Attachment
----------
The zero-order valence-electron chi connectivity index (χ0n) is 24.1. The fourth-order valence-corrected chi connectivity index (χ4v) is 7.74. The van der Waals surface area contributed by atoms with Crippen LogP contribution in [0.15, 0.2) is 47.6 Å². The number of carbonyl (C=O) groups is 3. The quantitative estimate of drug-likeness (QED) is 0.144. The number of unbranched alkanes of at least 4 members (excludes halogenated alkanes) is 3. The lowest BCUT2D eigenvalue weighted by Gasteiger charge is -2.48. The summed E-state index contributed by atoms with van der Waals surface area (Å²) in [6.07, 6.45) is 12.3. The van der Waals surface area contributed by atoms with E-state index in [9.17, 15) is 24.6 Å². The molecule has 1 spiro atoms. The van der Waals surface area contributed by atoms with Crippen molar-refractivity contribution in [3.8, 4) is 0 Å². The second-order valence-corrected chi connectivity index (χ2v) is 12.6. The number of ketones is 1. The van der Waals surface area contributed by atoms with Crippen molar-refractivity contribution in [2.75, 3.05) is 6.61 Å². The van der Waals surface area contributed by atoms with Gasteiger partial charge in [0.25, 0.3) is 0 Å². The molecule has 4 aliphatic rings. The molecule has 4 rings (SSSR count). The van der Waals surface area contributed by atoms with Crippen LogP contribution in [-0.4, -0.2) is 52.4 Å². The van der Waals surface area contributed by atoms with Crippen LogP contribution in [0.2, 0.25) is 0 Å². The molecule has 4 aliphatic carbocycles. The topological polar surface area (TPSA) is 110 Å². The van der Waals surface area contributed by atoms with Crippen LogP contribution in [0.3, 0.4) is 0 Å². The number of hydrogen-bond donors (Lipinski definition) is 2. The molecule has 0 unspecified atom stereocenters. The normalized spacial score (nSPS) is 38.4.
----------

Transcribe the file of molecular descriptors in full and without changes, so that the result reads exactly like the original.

The zero-order valence-electron chi connectivity index (χ0n) is 24.1. The fourth-order valence-corrected chi connectivity index (χ4v) is 7.74. The van der Waals surface area contributed by atoms with Crippen LogP contribution in [0.15, 0.2) is 47.6 Å². The number of carbonyl (C=O) groups is 3. The quantitative estimate of drug-likeness (QED) is 0.144. The number of unbranched alkanes of at least 4 members (excludes halogenated alkanes) is 3. The lowest BCUT2D eigenvalue weighted by Gasteiger charge is -2.48. The summed E-state index contributed by atoms with van der Waals surface area (Å²) in [6.07, 6.45) is 12.3. The van der Waals surface area contributed by atoms with E-state index in [9.17, 15) is 24.6 Å². The molecule has 1 spiro atoms. The van der Waals surface area contributed by atoms with Crippen molar-refractivity contribution in [3.8, 4) is 0 Å². The second-order valence-corrected chi connectivity index (χ2v) is 12.6. The number of ketones is 1. The van der Waals surface area contributed by atoms with Crippen molar-refractivity contribution in [2.75, 3.05) is 6.61 Å². The van der Waals surface area contributed by atoms with Gasteiger partial charge in [0.25, 0.3) is 0 Å². The molecule has 4 aliphatic rings. The molecule has 4 rings (SSSR count). The van der Waals surface area contributed by atoms with Crippen LogP contribution in [-0.4, -0.2) is 52.4 Å². The van der Waals surface area contributed by atoms with Crippen LogP contribution in [0.2, 0.25) is 0 Å². The molecule has 4 aliphatic carbocycles. The topological polar surface area (TPSA) is 110 Å². The van der Waals surface area contributed by atoms with Crippen LogP contribution in [0.3, 0.4) is 0 Å². The number of hydrogen-bond donors (Lipinski definition) is 2. The molecule has 0 unspecified atom stereocenters. The normalized spacial score (nSPS) is 38.4.